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Curr Protoc Microbiol. 2006 Dec;Chapter 2:Unit 2B.1. doi: 10.1002/9780471729259.mc02b01s03.

Transmission electron microscopy.

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  • 1Texas A&M University, College Station, Texas, USA.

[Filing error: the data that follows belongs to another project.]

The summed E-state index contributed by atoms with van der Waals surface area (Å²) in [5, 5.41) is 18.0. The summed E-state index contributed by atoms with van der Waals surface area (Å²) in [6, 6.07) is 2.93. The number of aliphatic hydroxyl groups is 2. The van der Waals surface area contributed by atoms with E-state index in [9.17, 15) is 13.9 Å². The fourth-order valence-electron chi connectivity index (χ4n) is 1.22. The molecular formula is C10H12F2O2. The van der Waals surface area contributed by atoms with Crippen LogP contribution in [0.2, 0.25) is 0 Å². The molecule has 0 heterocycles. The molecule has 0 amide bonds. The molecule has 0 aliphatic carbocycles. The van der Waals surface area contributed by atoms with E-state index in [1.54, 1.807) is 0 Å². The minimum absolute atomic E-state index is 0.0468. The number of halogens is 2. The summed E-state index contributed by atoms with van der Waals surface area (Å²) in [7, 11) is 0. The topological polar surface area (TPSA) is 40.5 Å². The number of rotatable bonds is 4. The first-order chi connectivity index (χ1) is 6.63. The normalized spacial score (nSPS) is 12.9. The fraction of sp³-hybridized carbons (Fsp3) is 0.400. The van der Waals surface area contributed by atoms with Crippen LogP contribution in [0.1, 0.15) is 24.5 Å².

Transmission electron microscopy has long been an important analytical tool in the field of microbiology. This unit describes preparation techniques for examining particulate samples as well as samples presenting more complex ultrastructural considerations that require analysis in thin sections. Negative staining is a useful technique for routine examination of particulate samples in suspension ranging from bacteria to purified macromolecules. In order to investigate the relationships between microbes and the environments with which they interface, fixed samples can be prepared for imaging in sections of 60- to 90-nm thickness. Due to the many steps in sample preparation for ultrastructural analysis of thin-sectioned samples, the major steps in the process are divided into fixation and initial processing of samples for thin sectioning, the embedment of samples into a plastic resin for sectioning, ultramicrotomy, and staining of samples. Procedures for immunolocalization of antigens in negatively stained and thin-sectioned preparations are also considered.

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